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Webcomic / Sarah's Scribbles

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Sarah's Scribbles is a semi-autobiographical webcomic written by Sarah Andersen, centered around the messy-hair title character and her day-to-day adventures as a millennial where she deals with social anxiety, laziness, body image, and being an adult.

Also see Owlturd Comix, which can be seen as a Spear Counterpart.

Tropes for Sarah's Scribbles:

  • Art Evolution: Her art style has improved from 2011
  • Author Avatar: The messy-haired protagonist tends to serve as this for Sarah.
  • Blank White Eyes: Bun is drawn with these.
  • Blush Sticker: Bun is drawn with these and in some comics, they're colored in.
  • Cats Are Mean: Sarah's cat is depicted like this, of course.
  • Deliberately Monochrome: The comic is usually drawn in black and white with splashes of color, though this is best seen on the book covers.
  • A Dog Named "Dog":
    • Sarah's rabbit, called "Bun", who's a bunny.
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    • Uterus, who's, well, a uterus.
  • Dogs Are Dumb: Sarah's dog - or at least, the dog that often appears - is depicted as good-natured but stupid.
  • Eerie Pale-Skinned Brunette: Sarah, in the "Pick a Genre" comic, where she's in the "Murder Corner"
  • Exhausted Eye Bags: Sarah is often drawn with these but they are subtle.
  • Girlish Pigtails: When we see Sarah as kid, she's wearing these.
  • Green Thumb: Played with in the Plants Comic, where we see this trope played straight in the "Goals" imagine spot of the comic, while, in the "Reality" category, we see Sarah ominously dressed up as grim reaper with a potted plant, subverting this trope.
  • Hairy Girl: Comic Sarah seems to be one. She recounts the different reactions of a past and her current boyfriend to her not shaving her legs (one is grossed out, the other affectionate), and another strip contrasts her views on shaving from when she was 13 to her current age of late 20s (13-year old Sarah is paranoid that she might have missed one hair, while late 20's-Sarah visibly hasn't shaved either her legs or underarms).
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  • Imagine Spot: These are best seen in the "Goals vs Reality" comics.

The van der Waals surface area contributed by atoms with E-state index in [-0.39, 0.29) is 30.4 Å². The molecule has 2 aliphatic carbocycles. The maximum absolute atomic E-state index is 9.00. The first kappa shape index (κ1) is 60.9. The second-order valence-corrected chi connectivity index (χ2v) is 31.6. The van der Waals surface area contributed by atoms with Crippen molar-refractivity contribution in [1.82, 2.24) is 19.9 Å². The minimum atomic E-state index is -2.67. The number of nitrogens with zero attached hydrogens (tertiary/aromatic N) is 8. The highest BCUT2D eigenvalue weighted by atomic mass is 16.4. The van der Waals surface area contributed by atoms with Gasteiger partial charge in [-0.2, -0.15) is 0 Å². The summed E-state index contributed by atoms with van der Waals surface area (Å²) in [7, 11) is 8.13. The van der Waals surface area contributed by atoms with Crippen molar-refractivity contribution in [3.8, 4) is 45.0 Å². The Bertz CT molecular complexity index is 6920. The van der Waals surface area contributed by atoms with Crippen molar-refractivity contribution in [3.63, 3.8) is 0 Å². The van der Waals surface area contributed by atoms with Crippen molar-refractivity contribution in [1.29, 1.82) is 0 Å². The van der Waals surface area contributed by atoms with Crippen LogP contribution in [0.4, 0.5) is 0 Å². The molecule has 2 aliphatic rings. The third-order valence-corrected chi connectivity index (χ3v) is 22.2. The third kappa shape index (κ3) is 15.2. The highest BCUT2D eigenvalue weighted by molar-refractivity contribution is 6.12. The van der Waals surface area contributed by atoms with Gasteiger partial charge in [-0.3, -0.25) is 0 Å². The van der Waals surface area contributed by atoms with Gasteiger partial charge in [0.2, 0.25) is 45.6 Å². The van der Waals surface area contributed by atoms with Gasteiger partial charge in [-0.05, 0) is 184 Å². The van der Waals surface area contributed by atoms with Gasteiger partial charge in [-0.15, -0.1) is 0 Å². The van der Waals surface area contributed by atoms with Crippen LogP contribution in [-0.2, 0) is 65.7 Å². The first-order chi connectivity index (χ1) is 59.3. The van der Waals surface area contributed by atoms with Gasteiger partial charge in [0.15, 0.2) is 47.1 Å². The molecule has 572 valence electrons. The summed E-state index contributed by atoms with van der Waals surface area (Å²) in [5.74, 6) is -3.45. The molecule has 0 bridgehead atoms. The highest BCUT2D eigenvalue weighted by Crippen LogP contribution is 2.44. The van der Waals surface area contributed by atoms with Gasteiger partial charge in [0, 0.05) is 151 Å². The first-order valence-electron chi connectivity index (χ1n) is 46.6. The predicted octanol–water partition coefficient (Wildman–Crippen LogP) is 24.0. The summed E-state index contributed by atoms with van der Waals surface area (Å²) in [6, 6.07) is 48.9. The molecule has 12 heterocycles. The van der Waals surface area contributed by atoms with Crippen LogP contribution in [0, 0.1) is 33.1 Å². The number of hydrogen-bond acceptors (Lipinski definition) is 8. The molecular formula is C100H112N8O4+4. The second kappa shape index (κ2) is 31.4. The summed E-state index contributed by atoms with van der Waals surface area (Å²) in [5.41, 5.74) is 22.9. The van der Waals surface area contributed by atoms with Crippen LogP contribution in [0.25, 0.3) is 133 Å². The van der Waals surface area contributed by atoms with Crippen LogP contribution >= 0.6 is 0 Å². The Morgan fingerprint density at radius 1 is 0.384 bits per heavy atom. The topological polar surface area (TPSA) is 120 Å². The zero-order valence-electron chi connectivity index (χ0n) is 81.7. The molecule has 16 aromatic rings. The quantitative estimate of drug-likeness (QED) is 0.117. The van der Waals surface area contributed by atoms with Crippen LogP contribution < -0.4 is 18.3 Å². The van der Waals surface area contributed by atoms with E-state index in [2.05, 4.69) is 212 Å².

• Kind Hearted Cat Lover: Sarah is a mellow, friendly person who also adores her cat.
  • Lazy Bum: Sarah does not hesitate to depict herself as this, however, it's downplayed much of the time.
  • Limited Wardrobe: Played with. Usually, Sarah is drawn wearing a striped shirt with black pants (or tights), however, those shirts tend to vary in color and style.
  • Lustful Melt: She does this in the "How It Feels to Be In Love" comic, providing the page image.
  • Messy Hair: Sarah is drawn with wild, unkempt hair.
  • No Name Given: The cat has yet to be named.
  • No Periods, Period: Averted, as shown in this comic, where we see Uterus musing about Jackson Pollock paintings and a cut to Sarah leaving a bathroom, thinking, "Aaand there goes another pair of cute underwear."
  • Not Good with People: Sarah has a hard time socializing with people, but has no problem hugging a cat.
  • Not Like Other Girls: Sarah often describes herself like that. The comic is also the page image.
  • Organ Autonomy: Sarah's Uterus lives his own life illustrating an irregular menstrual cycle.
  • Retail Therapy: She shops to feel better in a strip sharing the trope's name, however, there's a small bit of Reality Ensues, as she still feels sad.
  • Running Gag: Andersen has for years dealt with an irregular menstrual cycle, leading to Comic Sarah often being humorously interrupted by Uterus showing up unexpectedly.
  • Skewed Priorities In "How I Spend Money", she carefully budgets for necessities like groceries and clothes, but showers the bookstore counter with cash for books.
  • Special Snowflake Syndrome: Sarah is often guilty of this and ironically accuses others of this in one strip.
  • This Loser Is You: Many readers are intended to identify and relate to Sarah's character, who is openly mediocre in many areas.
  • Wide Eyes and Shrunken Irises: The characters (besides the cat and Bun) tend to have these by default but, interestingly, when they are shocked (or otherwise more expressive), their eyes tend have an inverted version of this trope (see above).
  • Womanchild: Sarah depicts herself as controlled by her inner baby self while she is in her twenties. Her first paperback collection is even titled Adulthood is a myth.


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